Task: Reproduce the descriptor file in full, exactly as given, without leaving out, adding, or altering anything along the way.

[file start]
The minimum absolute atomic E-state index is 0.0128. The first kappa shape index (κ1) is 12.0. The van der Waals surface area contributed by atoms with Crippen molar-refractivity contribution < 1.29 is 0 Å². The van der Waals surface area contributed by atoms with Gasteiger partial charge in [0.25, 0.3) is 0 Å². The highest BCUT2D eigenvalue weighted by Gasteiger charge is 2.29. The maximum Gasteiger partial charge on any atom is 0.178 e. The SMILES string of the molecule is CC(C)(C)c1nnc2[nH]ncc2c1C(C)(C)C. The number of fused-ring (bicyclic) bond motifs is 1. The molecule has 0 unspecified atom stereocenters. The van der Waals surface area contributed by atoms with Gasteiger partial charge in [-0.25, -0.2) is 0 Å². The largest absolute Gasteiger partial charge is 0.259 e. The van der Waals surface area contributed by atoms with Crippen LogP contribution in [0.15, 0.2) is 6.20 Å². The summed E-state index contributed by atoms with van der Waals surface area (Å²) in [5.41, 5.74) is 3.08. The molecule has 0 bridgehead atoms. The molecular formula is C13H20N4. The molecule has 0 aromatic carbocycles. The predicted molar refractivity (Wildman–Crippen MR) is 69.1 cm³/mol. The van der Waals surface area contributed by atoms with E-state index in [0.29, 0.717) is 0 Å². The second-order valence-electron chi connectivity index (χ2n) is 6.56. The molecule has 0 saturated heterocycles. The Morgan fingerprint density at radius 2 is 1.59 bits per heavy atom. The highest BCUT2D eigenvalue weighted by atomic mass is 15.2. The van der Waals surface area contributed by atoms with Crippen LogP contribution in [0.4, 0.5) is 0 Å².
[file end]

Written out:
The minimum absolute atomic E-state index is 0.0128. The first kappa shape index (κ1) is 12.0. The van der Waals surface area contributed by atoms with Crippen molar-refractivity contribution < 1.29 is 0 Å². The van der Waals surface area contributed by atoms with Gasteiger partial charge in [0.25, 0.3) is 0 Å². The highest BCUT2D eigenvalue weighted by Gasteiger charge is 2.29. The maximum Gasteiger partial charge on any atom is 0.178 e. The SMILES string of the molecule is CC(C)(C)c1nnc2[nH]ncc2c1C(C)(C)C. The number of fused-ring (bicyclic) bond motifs is 1. The molecule has 0 unspecified atom stereocenters. The van der Waals surface area contributed by atoms with Gasteiger partial charge in [-0.25, -0.2) is 0 Å². The largest absolute Gasteiger partial charge is 0.259 e. The van der Waals surface area contributed by atoms with Crippen LogP contribution in [0.15, 0.2) is 6.20 Å². The summed E-state index contributed by atoms with van der Waals surface area (Å²) in [5.41, 5.74) is 3.08. The molecule has 0 bridgehead atoms. The molecular formula is C13H20N4. The molecule has 0 aromatic carbocycles. The predicted molar refractivity (Wildman–Crippen MR) is 69.1 cm³/mol. The van der Waals surface area contributed by atoms with E-state index in [0.29, 0.717) is 0 Å². The second-order valence-electron chi connectivity index (χ2n) is 6.56. The molecule has 0 saturated heterocycles. The Morgan fingerprint density at radius 2 is 1.59 bits per heavy atom. The highest BCUT2D eigenvalue weighted by atomic mass is 15.2. The van der Waals surface area contributed by atoms with Crippen LogP contribution in [0.4, 0.5) is 0 Å².